Long-Term Resident (LTR) Visa
published : 27 Jul 2022 at 15:52
A New Long-Term Option
Thailand has consistently been among the top tourism destinations in the world, with Bangkok often taking the number one global destination city in the world, while Phuket and Pattaya also remain hugely popular. And although the pandemic impacted tourism worldwide, Thailand’s quarantine-free reopening in May was a welcome change for visitors anxious to explore the Land of Smiles, with a further loosening set to take place provided the decline in infection rates continues. The government and tourism organisations are working to rebalance this important sector with the country’s reopening to a new normal and the rapid shift to more environmentally conscious travel, which ranks highly among tourists worldwide, and in particular, Thai travellers who are strongly committed to sustainable journeys and respect for local communities – while travel platforms are likewise updating their sustainability information, including accommodation providers that save energy and water, support local communities and protect nature. However, beyond the conventional travel market, one aspect of the reopening that is likely to gain attention is the rollout of the Long-Term Resident (LTR) Visa, which is intended to provide an important boost to the Thai economy – and well-timed as the country opens up. To give a boost to the reopening, the government launched a set of incentives to attract long-staying foreign investors and foreigners which can help in attracting investments and skills with a longer-term win-win approach.
A Win-Win Strategy
To stimulate the economy, the goal of the LTR visa is to attract high potential foreign residents to Thailand among four groups. An estimated one million qualified new foreign residents over a five-year period (2022-2026) are expected to generate one trillion baht in spending, 800 billion baht in investments, and 270 billion baht in tax income. The benefits include not being required to notify Thai authorities every 90 days (moving to annual periods), which is standard for conventional visa and work permit holders and a mild source of frustration among visa holders. Moreover, and more importantly, the visa period is for a ten-year stretch (renewable after five years), providing significantly extended coverage and likely to be an important draw for applicants. The win-win approach is meant to attract and bring in qualified individuals with greater spending power than regular short-stay travellers, whose trips are for just a fixed period, while on the applicant side, LTR visa holders are those who know Thailand and would want to put down roots, buy homes, work in advanced sectors and make business investments making productive use of their time.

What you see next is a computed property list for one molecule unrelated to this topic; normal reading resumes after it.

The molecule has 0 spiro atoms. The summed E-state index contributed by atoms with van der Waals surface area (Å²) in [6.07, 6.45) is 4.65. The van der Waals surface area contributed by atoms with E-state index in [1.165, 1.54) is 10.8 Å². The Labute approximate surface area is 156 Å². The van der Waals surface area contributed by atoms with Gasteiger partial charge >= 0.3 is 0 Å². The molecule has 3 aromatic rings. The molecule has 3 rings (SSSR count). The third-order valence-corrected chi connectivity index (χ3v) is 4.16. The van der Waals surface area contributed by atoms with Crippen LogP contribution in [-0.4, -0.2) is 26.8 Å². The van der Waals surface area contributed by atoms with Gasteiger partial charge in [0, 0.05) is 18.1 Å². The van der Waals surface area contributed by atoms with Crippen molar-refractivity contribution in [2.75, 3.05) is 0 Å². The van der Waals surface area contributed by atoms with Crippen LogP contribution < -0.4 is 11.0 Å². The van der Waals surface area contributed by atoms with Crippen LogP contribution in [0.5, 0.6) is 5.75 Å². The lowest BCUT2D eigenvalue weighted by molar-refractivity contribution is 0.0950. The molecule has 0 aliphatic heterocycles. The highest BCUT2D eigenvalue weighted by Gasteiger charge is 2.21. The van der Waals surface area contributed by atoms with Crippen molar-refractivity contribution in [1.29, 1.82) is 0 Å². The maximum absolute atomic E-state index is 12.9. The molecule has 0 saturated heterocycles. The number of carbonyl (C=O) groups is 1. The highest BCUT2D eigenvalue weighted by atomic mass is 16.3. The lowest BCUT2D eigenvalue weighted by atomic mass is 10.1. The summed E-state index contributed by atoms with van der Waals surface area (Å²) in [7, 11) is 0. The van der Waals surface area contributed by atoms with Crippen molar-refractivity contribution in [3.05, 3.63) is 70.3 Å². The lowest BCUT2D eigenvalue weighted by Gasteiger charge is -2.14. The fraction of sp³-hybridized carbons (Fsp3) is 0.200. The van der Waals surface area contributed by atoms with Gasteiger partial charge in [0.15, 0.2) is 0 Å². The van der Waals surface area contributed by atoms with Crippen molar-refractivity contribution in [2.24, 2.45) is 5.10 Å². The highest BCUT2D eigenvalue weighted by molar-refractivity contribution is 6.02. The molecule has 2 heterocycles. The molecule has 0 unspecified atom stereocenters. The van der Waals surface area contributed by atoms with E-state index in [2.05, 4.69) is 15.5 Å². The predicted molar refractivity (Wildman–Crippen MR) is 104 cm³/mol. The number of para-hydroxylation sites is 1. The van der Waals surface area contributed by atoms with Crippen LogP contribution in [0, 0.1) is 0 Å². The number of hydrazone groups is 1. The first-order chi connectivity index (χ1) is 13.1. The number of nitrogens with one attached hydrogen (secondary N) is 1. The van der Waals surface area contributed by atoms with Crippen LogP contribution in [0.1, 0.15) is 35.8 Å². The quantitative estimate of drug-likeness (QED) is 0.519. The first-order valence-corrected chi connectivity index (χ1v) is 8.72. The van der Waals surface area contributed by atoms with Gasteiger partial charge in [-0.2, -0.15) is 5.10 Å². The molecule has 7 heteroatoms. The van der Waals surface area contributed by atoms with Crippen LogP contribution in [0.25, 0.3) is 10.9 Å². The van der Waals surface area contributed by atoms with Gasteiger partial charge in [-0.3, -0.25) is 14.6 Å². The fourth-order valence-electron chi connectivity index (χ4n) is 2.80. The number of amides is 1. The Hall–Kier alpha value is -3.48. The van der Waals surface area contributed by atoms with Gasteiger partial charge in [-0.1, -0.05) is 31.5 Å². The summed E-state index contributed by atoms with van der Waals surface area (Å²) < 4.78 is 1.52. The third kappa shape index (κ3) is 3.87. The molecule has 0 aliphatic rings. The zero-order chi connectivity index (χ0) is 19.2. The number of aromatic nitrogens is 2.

Positive knock-on effects
As the LTR visa rolls out, the four eligible groups who can qualify are high-income earners, retirees, highly-skilled workers, and professionals working remotely from Thailand. A notable benefit on the business side is the removal of the requirement for employers to hire four Thai citizens per foreigner, making the process for hiring much easier. In this regard, LTR visa holders can help the broader economy while those in the information technology and engineering fields can potentially assist Thailand in valuable technological developments, AI, and data science, in line with Industry 4.0, while health care service providers can expect to benefit from the higher number of foreigners in the country demonstrating the knock-on benefits.
Home in the Land of Smiles
With the different visa classifications currently available, the LTR visa is likely to win out among foreigners given its simplicity and competitive benefits, namely property purchase eligibility and reduced personal income tax rates. The LTR visa is also meant to boost Thailand’s competitive position within ASEAN and globally with a more streamlined process and an enhanced benefits package providing a more competitive choice to other countries around the world as well as those much closer to home, including Malaysia’s tightened Malaysia My Second Home (MM2H) eligibility criteria. While many countries are looking to attract investors, remote workers and the more affluent segment, the LTR visa looks to be the right fit given the valuable benefits accorded to visa holders, the incentivised long-term approach, and the fact that Thailand remains a hugely popular country of interest to foreigners worldwide. The BOI’s Expatriate Services Division is in charge of handling all inquiries and processing the LTR visa and is coordinating with the relevant government ministries as well as the NESDC in implementing the program. Also worth noting is that the registration fee was reduced from the initial 100,000 to 50,000 baht, providing a sizeable cost-saving and an added enticement for eligible applicants looking seriously at Thailand as an option. The country is already an important base for a large number of leading multinational corporations from around the world across a range of sectors, many of which are increasingly focused on advanced technologies and industries, and more sustainable solutions. The LTR visa, which is set to contribute to longer-term economic growth, can therefore serve as an important way to crowd-in a diverse and talented group of expatriates attracted to a country that is providing a far more convenient and attractive option to grow their inbound investments while also further showcasing Thailand as the preferred location for high potential foreigners looking to transition into their new home.